That is if I don’t get completely sucked into Nick Hornby’s High Fidelity. I’ve already seen the movie with John Cusack a couple of times so I don’t know why I snagged a copy of it. But then I started reading it and got hooked, or so it would seem. I want to keep reading. And that’s the real test after all. Besides High Fidelity is very Gen X, dude.

Finally, I’ve been reading this non-fiction book — Against Happiness, by Eric G. Wilson. It is basically an argument against the American maniacal pursuit of utter happiness all the time and how the denial of sadness and melancholia is the true path to hell. Maybe it sounds depressing, but for a GenXer like me it is pure bliss, validating (ugh, I hate that fucking word!) my own melancholia while supporting my theory that too happy people are phonies, and probably not really happy at all, but repressed and afraid to let themselves be sad, worried of what other might think of them — as weak. It’s good stuff.


X. Lit: Jennifer Government….

There’s a good chance I won’t finish Max Barry’s novel, Jennifer Governement. The ending seems pretty predictable, not to knock Mr. Barry, after all his published and fairly well read as far as I can tell and I’m just some schmuck blathering away on the interner to little, if any, avail, nevermind actual readership. My reason for this: I’m rereading Cormac McCarthy’s novel, The Road, for….wait for it….a book club. Yeah, that’s right. As non-GenXer as it may be to “join” anything, especially groups, I’ve decided to give it a try. Of course, there are not many books that I would join a book club for but The Road is definitely one of them. We’ll see how it goes. Also, I’ve written previously here that I consider McCarthy to be an X. Lit author. This might well give me opportunity to explain myself in greater detail. But I would like to make one point about Jennifer Government, concerning one of the primary charcters — John Nike. And that is that he, I would assert, is a distant, though softer and more comical, cousin of Patrick Bateman, the main character and narrator of Brett Easton Ellis’ continuingly (is that a word?) controversial novel, American Psycho. Both are slick yuppies with little regard for human life. They share similar concerns with material goods and surface details. And they especially seem to embody that Ellis theme of foregoing deep, meaningful human emotions and feelings for intensity of sensations via sex, drugs and alchohol, and especially violence. Of course, Batement is the epitomy of this particular ethos, grimly and repulsively so, while John Nike is more of comic book version of it, which is probably why no one will scream for Max Barry’s head to be lopped off and posted on spit.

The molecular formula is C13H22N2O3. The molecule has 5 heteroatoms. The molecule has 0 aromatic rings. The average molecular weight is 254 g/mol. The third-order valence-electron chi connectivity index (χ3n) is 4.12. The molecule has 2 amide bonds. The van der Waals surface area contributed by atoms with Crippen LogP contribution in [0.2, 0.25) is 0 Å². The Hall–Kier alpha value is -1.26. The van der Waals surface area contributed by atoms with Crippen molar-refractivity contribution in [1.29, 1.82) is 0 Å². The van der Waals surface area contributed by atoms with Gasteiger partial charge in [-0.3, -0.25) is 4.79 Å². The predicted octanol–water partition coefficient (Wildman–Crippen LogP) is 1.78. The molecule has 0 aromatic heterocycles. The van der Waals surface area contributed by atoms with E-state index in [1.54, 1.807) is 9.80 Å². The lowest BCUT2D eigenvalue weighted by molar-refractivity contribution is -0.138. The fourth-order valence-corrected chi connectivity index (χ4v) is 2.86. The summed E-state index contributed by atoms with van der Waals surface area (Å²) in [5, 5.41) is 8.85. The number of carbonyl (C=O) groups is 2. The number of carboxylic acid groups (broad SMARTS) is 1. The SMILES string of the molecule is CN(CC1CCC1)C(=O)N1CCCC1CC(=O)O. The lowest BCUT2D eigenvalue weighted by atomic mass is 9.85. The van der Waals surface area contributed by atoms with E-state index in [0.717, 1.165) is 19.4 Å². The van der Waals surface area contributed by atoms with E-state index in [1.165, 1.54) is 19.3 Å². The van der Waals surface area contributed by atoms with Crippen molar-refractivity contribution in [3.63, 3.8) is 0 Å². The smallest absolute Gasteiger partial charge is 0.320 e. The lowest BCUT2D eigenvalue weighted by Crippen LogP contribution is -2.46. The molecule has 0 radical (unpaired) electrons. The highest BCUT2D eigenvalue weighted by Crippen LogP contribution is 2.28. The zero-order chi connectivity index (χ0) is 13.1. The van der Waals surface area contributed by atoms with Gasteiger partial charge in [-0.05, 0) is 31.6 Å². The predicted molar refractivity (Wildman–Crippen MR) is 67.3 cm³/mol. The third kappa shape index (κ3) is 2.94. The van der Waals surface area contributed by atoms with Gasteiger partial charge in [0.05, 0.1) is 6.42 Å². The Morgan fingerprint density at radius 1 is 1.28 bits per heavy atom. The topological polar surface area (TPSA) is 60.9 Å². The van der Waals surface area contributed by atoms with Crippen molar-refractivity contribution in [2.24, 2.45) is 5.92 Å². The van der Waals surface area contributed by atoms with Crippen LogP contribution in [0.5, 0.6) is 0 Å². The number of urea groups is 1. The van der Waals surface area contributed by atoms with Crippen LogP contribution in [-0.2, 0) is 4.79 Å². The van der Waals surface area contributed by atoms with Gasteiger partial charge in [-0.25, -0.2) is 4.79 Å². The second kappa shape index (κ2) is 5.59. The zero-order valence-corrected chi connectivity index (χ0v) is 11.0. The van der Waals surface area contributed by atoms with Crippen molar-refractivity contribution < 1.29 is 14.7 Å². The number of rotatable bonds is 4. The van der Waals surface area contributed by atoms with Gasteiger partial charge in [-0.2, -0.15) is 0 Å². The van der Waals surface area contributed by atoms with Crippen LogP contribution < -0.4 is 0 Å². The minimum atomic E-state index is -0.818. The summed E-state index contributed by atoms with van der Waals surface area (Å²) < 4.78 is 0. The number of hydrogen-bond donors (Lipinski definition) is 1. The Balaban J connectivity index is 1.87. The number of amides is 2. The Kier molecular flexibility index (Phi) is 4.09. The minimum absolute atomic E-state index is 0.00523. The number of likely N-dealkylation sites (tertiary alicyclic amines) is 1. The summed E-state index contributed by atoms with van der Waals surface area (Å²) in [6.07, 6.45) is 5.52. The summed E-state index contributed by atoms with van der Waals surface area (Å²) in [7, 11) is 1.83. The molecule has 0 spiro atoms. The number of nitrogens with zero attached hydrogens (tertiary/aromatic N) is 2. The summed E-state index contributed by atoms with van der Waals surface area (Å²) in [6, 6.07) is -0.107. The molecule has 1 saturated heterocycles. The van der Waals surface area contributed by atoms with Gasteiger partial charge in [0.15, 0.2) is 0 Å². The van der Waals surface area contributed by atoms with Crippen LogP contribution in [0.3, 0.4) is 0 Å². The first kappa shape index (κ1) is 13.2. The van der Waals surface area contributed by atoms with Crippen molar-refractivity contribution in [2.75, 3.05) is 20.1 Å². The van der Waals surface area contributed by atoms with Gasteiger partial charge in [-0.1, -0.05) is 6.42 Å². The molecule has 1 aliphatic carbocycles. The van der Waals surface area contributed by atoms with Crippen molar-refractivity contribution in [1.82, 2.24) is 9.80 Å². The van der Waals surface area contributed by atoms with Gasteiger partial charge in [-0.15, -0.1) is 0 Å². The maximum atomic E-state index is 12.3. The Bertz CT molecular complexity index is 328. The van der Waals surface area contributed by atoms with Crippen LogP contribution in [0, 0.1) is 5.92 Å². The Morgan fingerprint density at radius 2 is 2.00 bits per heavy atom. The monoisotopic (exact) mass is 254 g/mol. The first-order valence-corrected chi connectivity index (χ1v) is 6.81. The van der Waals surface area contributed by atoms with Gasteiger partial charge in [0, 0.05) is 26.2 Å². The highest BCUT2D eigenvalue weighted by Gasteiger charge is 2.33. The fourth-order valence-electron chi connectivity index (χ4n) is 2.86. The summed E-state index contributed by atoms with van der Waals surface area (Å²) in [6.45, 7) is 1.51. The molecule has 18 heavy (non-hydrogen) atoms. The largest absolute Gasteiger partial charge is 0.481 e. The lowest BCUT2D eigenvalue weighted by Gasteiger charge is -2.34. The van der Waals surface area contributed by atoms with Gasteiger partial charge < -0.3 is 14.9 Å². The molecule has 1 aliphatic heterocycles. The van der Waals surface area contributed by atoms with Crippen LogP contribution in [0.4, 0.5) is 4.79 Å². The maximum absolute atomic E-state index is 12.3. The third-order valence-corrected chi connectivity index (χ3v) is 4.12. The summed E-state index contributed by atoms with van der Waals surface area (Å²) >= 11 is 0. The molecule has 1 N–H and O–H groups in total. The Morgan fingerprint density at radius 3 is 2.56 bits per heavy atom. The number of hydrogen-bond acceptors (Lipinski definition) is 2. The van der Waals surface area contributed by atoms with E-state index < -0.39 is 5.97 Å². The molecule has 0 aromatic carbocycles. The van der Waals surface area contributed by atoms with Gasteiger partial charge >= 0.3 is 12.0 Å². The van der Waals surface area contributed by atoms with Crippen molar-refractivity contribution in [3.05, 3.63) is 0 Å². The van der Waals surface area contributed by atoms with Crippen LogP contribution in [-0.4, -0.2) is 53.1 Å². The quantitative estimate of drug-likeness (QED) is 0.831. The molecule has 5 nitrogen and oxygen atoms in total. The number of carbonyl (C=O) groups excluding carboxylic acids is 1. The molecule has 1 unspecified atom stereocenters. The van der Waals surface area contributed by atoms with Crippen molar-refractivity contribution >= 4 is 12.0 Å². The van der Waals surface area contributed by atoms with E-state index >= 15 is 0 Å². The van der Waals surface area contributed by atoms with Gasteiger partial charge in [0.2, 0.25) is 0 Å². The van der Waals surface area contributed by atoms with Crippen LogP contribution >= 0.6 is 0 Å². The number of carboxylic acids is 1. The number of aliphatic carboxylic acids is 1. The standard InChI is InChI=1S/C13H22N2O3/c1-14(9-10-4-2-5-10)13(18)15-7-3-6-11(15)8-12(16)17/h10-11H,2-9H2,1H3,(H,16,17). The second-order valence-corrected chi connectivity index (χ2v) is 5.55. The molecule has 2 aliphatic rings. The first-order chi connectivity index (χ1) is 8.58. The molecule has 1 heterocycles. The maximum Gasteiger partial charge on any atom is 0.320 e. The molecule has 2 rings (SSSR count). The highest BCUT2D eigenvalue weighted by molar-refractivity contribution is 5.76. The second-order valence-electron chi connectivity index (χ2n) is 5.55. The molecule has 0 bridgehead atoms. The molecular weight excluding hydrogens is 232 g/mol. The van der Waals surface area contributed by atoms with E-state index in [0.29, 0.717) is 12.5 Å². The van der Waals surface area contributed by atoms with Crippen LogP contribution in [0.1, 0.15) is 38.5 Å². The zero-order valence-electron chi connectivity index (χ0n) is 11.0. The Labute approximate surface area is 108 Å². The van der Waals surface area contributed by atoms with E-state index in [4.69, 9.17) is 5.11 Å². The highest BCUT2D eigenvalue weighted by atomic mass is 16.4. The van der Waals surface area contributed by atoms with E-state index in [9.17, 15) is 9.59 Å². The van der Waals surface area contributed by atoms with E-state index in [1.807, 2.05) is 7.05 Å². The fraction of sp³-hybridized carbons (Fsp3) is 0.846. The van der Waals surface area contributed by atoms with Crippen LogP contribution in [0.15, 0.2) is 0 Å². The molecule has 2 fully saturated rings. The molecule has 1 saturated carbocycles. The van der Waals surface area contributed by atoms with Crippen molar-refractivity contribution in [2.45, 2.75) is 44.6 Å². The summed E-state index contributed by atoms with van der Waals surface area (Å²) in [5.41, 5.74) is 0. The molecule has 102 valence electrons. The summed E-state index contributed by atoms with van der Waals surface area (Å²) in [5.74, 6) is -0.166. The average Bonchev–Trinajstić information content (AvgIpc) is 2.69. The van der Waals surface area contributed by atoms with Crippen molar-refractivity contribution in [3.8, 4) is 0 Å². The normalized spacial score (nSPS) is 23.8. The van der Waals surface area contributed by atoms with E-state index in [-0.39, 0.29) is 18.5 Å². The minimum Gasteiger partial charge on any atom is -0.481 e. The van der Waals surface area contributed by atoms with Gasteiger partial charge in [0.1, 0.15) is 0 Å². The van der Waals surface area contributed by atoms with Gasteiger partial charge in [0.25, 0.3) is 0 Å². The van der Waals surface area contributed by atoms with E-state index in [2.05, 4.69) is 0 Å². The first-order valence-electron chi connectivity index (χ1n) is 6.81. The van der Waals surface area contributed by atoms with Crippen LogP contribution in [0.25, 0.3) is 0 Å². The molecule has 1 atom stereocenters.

More on X Lit.

I’m almost finished with the novel, Jennifer Government by Max Barry, and it definitly qualifies as X Lit. Not only is it funny and ironic, but many of the characters seem to be caught in a state “stuckness,” obliged to jobs that they not only dislike, but in fact hate, and even find, well, to be immoral on any number of levels. Then of course there is the portrayal of a society so dominated by corporate interests that individuals’ last names depend on the company they work for — John Nike, Billy NRA, etc. Additionally, the government is literally bankrupt, requiring victims to fund investigations (can anyone say Social Security). Characters attempt to opt out of the system and exist apart from it with varying degress of succeccess. Some fail because they simply cannot compete with so much powers. Others are seduced by money. Creativity is co-opted by corporations for profit. Lives are taken in the interest of profit. This scenario is one that persists as a possibly nightmare come true for many Gen Xers, who seem to share a vague sense of certainty that things will not work out in the end. Things will ultimately end badly. And yet our better angels compel us to stive, in spite of thie angst.

Anyhoo… this got me thinking about other X Lit. authors and books, and I thought I’d try to list them here, as much as possible.

There is Douglas Coupland, of course, especially his novel, Generation X, but his other works qualify as well.

Brett Easton Ellis, by virtue of his age to begin with, but also his themes, particularly in Less Than Zero, the way he deals with gender roles and sexuality seems in tune with an Xer ethos.

Jay McInerney, especially Bright Lights, Big City. Of course, I struggle with this particular one. Does JM really qualify as a Gen X author? Born in 1955, he’s 53, which puts him with the Boomers. Even a recent article, in Time I think it was, classified him as a Boomer. And yet, I seem to want to co-opt him into Gen X, at least for me. Why? Perhap because his first book, BLBC, was formative to me as a writer; it seemed to give me permission to write about the things I’d experienced, to a degree, even though I never lived in NYC or or worked in magazine publishing in Manhattan or dated a model. I did my share of coke and club hopping. I suppose it is more of an 80s novel than a Gen X novel. And while the two realms may overlap they are not equal. A more detailed argument is required to claim Mr. McInerney convincingly. I wonder what he would think?